My dad told me on more than one occasion of his hope that I would be his amenuesis. First of all, as usual, I had to first figure out what he was talking about. Throughout childhood, one of his oft-repeated phrases was, “Look it up in the dictionary!” As if the process of looking it up were more important than the meaning itself, than any explanation he could possibly give us.
I discovered it meant a kind of literary assistant. I was a bit disappointed if I’m honest. I had known it related to writing but hoped it was a more collaborative relationship. This sounded more like a secretary. I already had the dubious honour of being the one to transcribe his spidery, eloquent handwritten missives onto our Amstrad word processor (letters that must have provoked either admiration or humour at the grey customer-relations desks they landed on).
What he really wanted, it seemed, was someone to bring his stories alive – to be the magic paintbrush that completed the half-rendered images he created in bursts of inspiration, moments which were no doubt shortened or dulled by office life and the weariness of being a commuter and father of three.
Later I tried giving him feedback, and remember making notes on a prematurely abandoned script to encourage another scene or act. I travelled to Newcastle to buy a second-hand Amstrad when the old one failed, as he knew how to work that. When that failed to produce a literary storm, I bought an electric Smith Corona typewriter from an elderly lady through Preloved, who wanted only £10 for it. But my powers of persuasion were lacking. That’s not to say nothing exists today: on my desk sits a grey rectangle box containing a life’s scribbles – or what remains of them.
There’s the snappy schoolboy story that was published in The Argosy newspaper, a retirement reflection in his old employer’s dreary in-house magazine, beginnings of children’s stories, reflections on key anniversary events, colourful sketches of family characters in Guyana that were copied and posted around to my aunts for corrections, additions and feedback.
I’m typing them up now so I have digital copies, but also because I’m not sure what to do with them yet. Put them together in a scrapbook of words, and call them ‘Chips’ (à la Edgar Mittleholzer)? Layer them with my own reflections and stories? Fictionalise our memories, as one writer at Bocas Lit Fest suggested – surprising me by showing interest and faith that I could do it.
I wonder that my dad wasn’t more of the pushy parent who wants their child to surpass them on the field. It’s true, he did encourage a love of words in me. It was he who was chief story reader at bedtime. He who encouraged me to do GCSE Latin to advance my English (his theory). He who was always sitting in his chair, reading something – or quoting lines of Chaucer at us. But I don’t remember him offering to be my amenuensis or suggesting I become my own.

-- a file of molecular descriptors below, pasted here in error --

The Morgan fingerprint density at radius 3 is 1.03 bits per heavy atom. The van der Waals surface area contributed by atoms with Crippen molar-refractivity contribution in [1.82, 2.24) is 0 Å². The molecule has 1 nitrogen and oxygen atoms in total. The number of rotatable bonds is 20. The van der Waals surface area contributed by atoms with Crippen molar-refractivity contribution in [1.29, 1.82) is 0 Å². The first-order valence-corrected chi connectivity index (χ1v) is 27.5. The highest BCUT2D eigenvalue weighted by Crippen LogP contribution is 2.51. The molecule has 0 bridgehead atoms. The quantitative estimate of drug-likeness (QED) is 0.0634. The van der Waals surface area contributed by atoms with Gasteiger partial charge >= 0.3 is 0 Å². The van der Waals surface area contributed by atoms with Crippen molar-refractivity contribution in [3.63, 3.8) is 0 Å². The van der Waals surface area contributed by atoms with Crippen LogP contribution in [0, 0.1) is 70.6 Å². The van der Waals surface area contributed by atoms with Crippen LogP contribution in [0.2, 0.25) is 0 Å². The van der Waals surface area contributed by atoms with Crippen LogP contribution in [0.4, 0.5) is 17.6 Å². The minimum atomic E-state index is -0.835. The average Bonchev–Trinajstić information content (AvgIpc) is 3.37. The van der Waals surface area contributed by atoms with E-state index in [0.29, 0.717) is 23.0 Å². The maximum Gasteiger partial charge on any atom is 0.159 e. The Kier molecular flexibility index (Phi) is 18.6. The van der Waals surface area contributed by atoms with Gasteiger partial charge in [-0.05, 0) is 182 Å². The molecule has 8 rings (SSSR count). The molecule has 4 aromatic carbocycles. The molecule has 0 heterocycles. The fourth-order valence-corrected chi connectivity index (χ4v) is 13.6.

I, too, now produce half finished offerings that mostly remain unshared. I celebrate when I manage to finish something, at least a first draft. Even more if I push through an edit. Words and stories whirl around my head, looking for a home. To turn a white page black. But I find myself prioritising other work, other people, other people’s words.
I read that writers need to be selfish to get the writing done, to finish what they set out to accomplish. I think of the writers I know and how they are often unavailable, and know there must be some sacrifices. More no’s than yes’s. Can you become a writer if you’re not even the main protagonist in your own life, but a supporting part?
I wonder if I can escape the dread of incompletion, prioritise words for long enough to produce something I am proud of. The closest I have come is meeting with a group of writer friends via Zoom every two weeks to 1. write, 2. share work and 3. talk. Increasingly three overtook one, but the writing in between sessions continued and I managed to complete a few short stories.
As that petered out with the lifting of lockdown, I sought routine in The Writers’ Hour – group writing sessions on Zoom at various hours of the day where you set your intention (in the chat box), hear an inspiring quote, write for 50 minutes, and then share how you got on – while the hosts pick one or two people to chat about what they’re working on.
For one week I wrote every day. This is it, I thought! But once again, the initial dedication was supplanted by other ‘more important’ things, and since then my attendance wouldn’t win any end-of-term certificates.
Over lockdown, my nine-year-old nephew and I began meeting on Zoom to write a book – his book. I’d set a few random creative exercises and then he’d get on with writing his story. It took longer than I thought, and I worried about him not finishing. But he did – with less chapters than we planned and on a bit of a cliffhanger but it’s an end. As I helped him record an audio-book version (he’s a big fan of the audio book), he commented, “It’s like a real book!”
In the end, it’s the story that really matters not the process – though that helps. I’m reminded of Neil Gaiman’s advice: “You have to write when you’re not inspired. And you have to write the scenes that don’t inspire you. And the weird thing is that six months later, a year later, you’ll look back at them and you can’t remember which scenes you wrote when you were inspired and which scenes you just wrote because they had to be written next.”
Not that writing should be a slog, is some rarefied achievement that can only be done through blood, sweat and tears. That’s not a weight I want to pass on to my nephew. I want him to keep that joy of writing and reading for as long as possible – and I’m hoping to rediscover some of that utter absorption and unquestioned prioritisation of writing myself.